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‘Tikkun Olam’: This conflict is an issue for us all

Illustration by Akhila Nadimpalli

My rabbis would always tell me that as Jews we have a duty to Israel. “Am Yisrael Chai,” or in Hebrew, spelled out עַם יִשְׂרָאֵל חַי, meaning “Let the people of Israel live,” is what I would often hear from members in my community.

For as long as I’ve been going to Sunday school, temple services and even attending Jewish summer camp, it was drilled into my head that Israel is supposed to be “our land,” and despite Palestine having territory there, it was still “our land,” or so I thought.

Jews are taught to always love thy neighbors, so we must always love and respect others, including Palestinian people. I was never told that Palestinians were evil. In fact, I was taught to fight for others, but there seemed to be an underlying meaning that the state of Israel was still top priority. Not Palestine.

I feel that I should emphasize how my opinion is incredibly nuanced because of my Jewish identity. This issue is more than just black and white. I am so thankful for my experiences that my background has brought me.

However, recently, I have felt like an outsider within my community for not fully supporting Israel. I still have so much to learn about myself and the world. How can I practice loving thy neighbor while injustices are being done to communities like mine?

I am of the belief that I can still support the state of Israel and also condemn the people in power who are putting Palestinian lives at risk.

I can do this and still denounce Hamas for equally putting people’s lives at risk.

Over the past couple of years I have seen this shift within my community that is overwhelmingly pro-Israel. I have often seen one-sided perspectives on what exactly Israel should do and be. The New York Times gave an interesting look into the generational divide between Jews and how many differing perspectives there really are in the Jewish community.

Personally, I do and will always have love for the state of Israel. With that being said, my love for Israel will not let me turn a blind eye to the horrors going on in Palestine.

The New York Times reported that South Africa has made a case to the U.N. that Israel is intending to commit genocide in Gaza. While Israel denies these claims, this case has me feeling all kinds of emotions.

On one hand, there may be some merit to the claims due to the level of violence and death occuring, however, I hesitate to call this a genocide because of the inherit antisemitism that comes from decades of vitriol and abuse towards the Jewish people.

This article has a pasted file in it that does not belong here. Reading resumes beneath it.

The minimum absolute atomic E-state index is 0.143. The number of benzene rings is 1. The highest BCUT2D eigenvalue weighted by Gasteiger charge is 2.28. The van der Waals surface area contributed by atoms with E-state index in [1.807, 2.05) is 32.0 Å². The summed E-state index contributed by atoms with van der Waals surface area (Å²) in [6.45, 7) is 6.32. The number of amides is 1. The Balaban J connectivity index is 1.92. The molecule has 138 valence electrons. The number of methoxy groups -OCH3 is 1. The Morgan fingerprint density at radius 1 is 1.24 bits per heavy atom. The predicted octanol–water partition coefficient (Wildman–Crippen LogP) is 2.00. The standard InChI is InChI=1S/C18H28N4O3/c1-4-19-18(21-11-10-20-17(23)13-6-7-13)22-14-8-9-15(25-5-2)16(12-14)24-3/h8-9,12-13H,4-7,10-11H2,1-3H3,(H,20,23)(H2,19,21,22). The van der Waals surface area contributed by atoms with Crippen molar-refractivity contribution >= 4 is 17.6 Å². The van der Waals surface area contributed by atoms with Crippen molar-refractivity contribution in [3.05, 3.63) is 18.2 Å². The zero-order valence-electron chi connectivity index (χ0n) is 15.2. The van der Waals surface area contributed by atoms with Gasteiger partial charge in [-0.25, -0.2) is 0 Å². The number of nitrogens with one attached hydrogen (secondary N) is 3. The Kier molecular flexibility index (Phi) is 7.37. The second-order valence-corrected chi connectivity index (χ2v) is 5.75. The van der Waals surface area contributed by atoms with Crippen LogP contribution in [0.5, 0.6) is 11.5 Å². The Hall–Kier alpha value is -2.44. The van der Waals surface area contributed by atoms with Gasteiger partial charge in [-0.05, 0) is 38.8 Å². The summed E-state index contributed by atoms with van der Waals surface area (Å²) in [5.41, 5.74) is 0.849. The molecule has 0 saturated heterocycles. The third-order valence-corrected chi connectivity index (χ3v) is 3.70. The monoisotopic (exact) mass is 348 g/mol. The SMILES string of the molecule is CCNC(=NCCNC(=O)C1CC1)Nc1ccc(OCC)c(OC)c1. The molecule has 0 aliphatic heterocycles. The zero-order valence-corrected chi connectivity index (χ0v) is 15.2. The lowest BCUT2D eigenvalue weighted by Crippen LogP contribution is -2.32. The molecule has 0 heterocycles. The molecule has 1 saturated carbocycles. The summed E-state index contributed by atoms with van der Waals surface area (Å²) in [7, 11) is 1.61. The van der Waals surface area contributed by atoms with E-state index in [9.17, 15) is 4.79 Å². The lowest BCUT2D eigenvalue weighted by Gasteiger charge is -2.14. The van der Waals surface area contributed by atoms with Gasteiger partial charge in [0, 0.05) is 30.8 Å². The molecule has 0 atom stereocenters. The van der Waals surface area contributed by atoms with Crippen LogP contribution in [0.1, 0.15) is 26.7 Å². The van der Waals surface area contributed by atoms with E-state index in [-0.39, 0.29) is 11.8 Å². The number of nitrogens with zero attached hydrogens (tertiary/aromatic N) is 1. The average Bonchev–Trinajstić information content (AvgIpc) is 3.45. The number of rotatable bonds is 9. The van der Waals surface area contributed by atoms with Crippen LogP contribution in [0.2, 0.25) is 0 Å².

When comparisons are made with the Holocaust, it feels like the nature of our horrifying past is undermined in order to prove that Jews are the problem.

An article from the Associated Press explored how harsh rhetoric made by members of the Israeli government is fueling the fire for genocidal claims. Using dehumanizing language such as “animals” against Palestinian people could be evidence to back up South Africa’s claims, but the current extremist Israeli government is not the same as the collective or individual response by the people.

While I condemn the attacks occurring now, people like Brazilian President Luiz Inacio Lula da Silva, comparing these attacks to the Holocaust erases the pain and trauma Jews have gone through and continue to struggle with. An article from Aljazeera reported Lula saying, “What’s happening in the Gaza Strip with the Palestinian people hasn’t happened at any other moment in history. Actually, it has happened: when Hitler decided to kill the Jews.”

The United States Holocaust Memorial Museum puts it into perspective. The museum stated in an article, “It is all too easy to forget that there are many people still alive for whom the Holocaust is not ‘history,’ but their life story and that of their families. These are not abstract tragedies.”

As people, I think we tend to forget how tragedy can shape a community forever, and constant comparisons to a tragedy such as the Holocaust does more harm than good. This sentiment is why I personally believe that we should be healing the world rather than resorting to violence. And that goes for people on both sides of the coin.

There is a Hebrew saying that means to repair the world — “tikkun olam” or in Hebrew, תִּיקּוּן עוֹלָם. Jews say this as a reminder that we have a duty to the world and our communities.

In this case, I want to practice “tikkun olam” by continuing to educate myself and remind people that this conflict is an issue for us all.

It is counterproductive to be divided. That won’t bring back lives or stop the conflict from continuing.

I encourage everyone to do your research, check in on your Jewish and Islamic peers, write your representatives and understand that peace in the Middle East will not happen overnight.

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